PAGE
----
SAGE Journal Articles

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Journal Article 1: Link, N. W., Kelly, J. M., Pitts, J. R., Waltman-Spreha, K., & Taylor, R. B. (2014). Reversing broken windows: Evidence of lagged, multilevel impacts of risk perceptions on perceptions of incivility. Crime and Delinquency, 63, 659–682.

Abstract: Despite a large number of studies testing Broken Windows Theory (BWT), the reverse theoretical pathway has never been assessed longitudinally (risk perceptions → incivilities perceptions). It is estimated here using panel data from Baltimore, Maryland. Results show lagged, multilevel impacts of risk perceptions on shifting incivilities perceptions. Furthermore, impacts of risk perceptions on later shifts in perceived incivilities vary significantly across street blocks. Findings support Harcourt’s assertion that “disorder” is not a fixed and unambiguous label; rather, it is dependent on a person defining his or her surroundings. People who report a high degree of crime risk are “biased” toward defining neighborhood features as more problematic than those who do not.

Journal Article 2: Cullen, F. T., Gendreau, P., Jarjoura, G. R., & Wright, J. P. (1997). Crime and the Bell Curve: Lessons from intelligent criminology. Crime and Delinquency, 43, 387–411.

Abstract: In their best-selling book, The Bell Curve, Herrnstein and Murray argue that IQ is a powerful predictor of a range of social ills including crime. They use this “scientific reality” to oppose social welfare policies and, in particular, to justify the punishment of offenders. By reanalyzing the data used in The Bell Curve and by reviewing existing meta-analyses assessing the relative importance of criminogenic risk factors, the present authors show empirically that Herrnstein and Murray's claims regarding IQ and crime are misleading. The authors conclude that Herrnstein and Murray's crime control agenda is based on ideology, not on intelligent criminology.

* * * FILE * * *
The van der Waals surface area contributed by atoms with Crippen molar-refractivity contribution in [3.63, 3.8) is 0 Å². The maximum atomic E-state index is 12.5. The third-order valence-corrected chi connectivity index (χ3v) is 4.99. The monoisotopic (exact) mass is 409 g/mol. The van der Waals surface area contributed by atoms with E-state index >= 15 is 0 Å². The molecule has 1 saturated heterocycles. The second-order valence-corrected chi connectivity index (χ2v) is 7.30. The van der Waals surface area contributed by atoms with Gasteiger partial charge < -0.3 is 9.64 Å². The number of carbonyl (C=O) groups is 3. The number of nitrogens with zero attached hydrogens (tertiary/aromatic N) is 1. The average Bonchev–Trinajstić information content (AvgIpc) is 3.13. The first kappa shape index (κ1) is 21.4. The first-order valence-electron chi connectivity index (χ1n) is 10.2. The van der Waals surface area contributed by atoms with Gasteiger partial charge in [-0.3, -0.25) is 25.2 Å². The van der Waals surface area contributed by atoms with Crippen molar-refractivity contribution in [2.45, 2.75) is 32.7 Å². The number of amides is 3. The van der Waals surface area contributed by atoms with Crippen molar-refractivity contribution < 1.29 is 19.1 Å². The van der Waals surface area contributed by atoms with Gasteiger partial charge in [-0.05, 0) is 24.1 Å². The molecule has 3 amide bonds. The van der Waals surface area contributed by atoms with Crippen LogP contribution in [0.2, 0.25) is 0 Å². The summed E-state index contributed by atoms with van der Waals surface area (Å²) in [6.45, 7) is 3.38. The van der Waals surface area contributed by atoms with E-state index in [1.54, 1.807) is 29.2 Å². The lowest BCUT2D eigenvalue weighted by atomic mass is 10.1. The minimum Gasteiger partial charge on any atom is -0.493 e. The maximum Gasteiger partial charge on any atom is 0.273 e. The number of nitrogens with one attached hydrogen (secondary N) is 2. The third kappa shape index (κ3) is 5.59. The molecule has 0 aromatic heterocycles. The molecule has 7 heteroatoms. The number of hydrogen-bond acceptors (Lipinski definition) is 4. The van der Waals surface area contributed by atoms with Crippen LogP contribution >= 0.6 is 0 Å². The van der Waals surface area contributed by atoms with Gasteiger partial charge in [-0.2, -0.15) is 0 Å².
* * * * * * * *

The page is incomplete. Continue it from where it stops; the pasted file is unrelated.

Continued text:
Journal Article 3: Crandall, C. S., Miller, J. M., & White, M. H., II. (2018). Changing norms following the 2016 U.S. presidential election: The Trump effect on prejudice. Social Psychological and Personality Science, 9, 186–192.

Abstract: The 2016 presidential election was characterized by the remarkable expression of prejudice toward a range of groups. In two closely related studies (N = 388; 196 supporting Trump, 192 Clinton), we measured (1) perceptions of social norms toward prejudice or (2) people’s own levels of prejudice toward 19 social groups, shortly before and after the election. Some groups were targeted by the Trump campaign (e.g., Muslims, immigrants) and some were not (e.g., atheists, alcoholics). Participants saw an increase in the acceptability of prejudice toward groups Trump targeted but little shift in untargeted groups. By contrast, participants reported a personal drop in Trump-targeted prejudice, probably due changing comparison standards, with no change in prejudice toward untargeted groups. The 2016 election seems to have ushered in a normative climate that favored expression of several prejudices; this shift may have played a role in the substantial increase in bias-related incidents that follow closely upon the election.